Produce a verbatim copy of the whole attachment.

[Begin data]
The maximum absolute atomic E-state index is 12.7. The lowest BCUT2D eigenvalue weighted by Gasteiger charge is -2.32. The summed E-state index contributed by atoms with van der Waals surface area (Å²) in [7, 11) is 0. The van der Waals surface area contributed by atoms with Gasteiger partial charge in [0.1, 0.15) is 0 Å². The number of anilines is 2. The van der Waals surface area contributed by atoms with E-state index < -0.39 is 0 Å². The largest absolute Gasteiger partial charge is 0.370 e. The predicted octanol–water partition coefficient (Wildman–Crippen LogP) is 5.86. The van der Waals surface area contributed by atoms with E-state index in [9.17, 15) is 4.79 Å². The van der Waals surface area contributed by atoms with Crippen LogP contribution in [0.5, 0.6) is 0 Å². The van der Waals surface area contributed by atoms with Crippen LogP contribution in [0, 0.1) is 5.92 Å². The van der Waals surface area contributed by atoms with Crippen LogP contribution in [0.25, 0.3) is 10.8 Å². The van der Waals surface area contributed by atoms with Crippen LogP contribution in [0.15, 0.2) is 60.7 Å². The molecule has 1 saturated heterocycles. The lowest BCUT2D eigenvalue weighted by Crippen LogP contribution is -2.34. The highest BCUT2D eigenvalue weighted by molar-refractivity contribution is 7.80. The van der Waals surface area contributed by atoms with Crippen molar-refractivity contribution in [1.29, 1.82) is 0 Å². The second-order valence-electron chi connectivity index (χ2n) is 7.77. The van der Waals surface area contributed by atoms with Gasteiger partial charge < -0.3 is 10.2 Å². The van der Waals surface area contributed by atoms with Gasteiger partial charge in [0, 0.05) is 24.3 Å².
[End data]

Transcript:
The maximum absolute atomic E-state index is 12.7. The lowest BCUT2D eigenvalue weighted by Gasteiger charge is -2.32. The summed E-state index contributed by atoms with van der Waals surface area (Å²) in [7, 11) is 0. The van der Waals surface area contributed by atoms with Gasteiger partial charge in [0.1, 0.15) is 0 Å². The number of anilines is 2. The van der Waals surface area contributed by atoms with E-state index < -0.39 is 0 Å². The largest absolute Gasteiger partial charge is 0.370 e. The predicted octanol–water partition coefficient (Wildman–Crippen LogP) is 5.86. The van der Waals surface area contributed by atoms with E-state index in [9.17, 15) is 4.79 Å². The van der Waals surface area contributed by atoms with Crippen LogP contribution in [0.5, 0.6) is 0 Å². The van der Waals surface area contributed by atoms with Crippen LogP contribution in [0, 0.1) is 5.92 Å². The van der Waals surface area contributed by atoms with Crippen LogP contribution in [0.25, 0.3) is 10.8 Å². The van der Waals surface area contributed by atoms with Crippen LogP contribution in [0.15, 0.2) is 60.7 Å². The molecule has 1 saturated heterocycles. The lowest BCUT2D eigenvalue weighted by Crippen LogP contribution is -2.34. The highest BCUT2D eigenvalue weighted by molar-refractivity contribution is 7.80. The van der Waals surface area contributed by atoms with Crippen molar-refractivity contribution in [1.29, 1.82) is 0 Å². The second-order valence-electron chi connectivity index (χ2n) is 7.77. The van der Waals surface area contributed by atoms with Gasteiger partial charge < -0.3 is 10.2 Å². The van der Waals surface area contributed by atoms with Gasteiger partial charge in [0, 0.05) is 24.3 Å².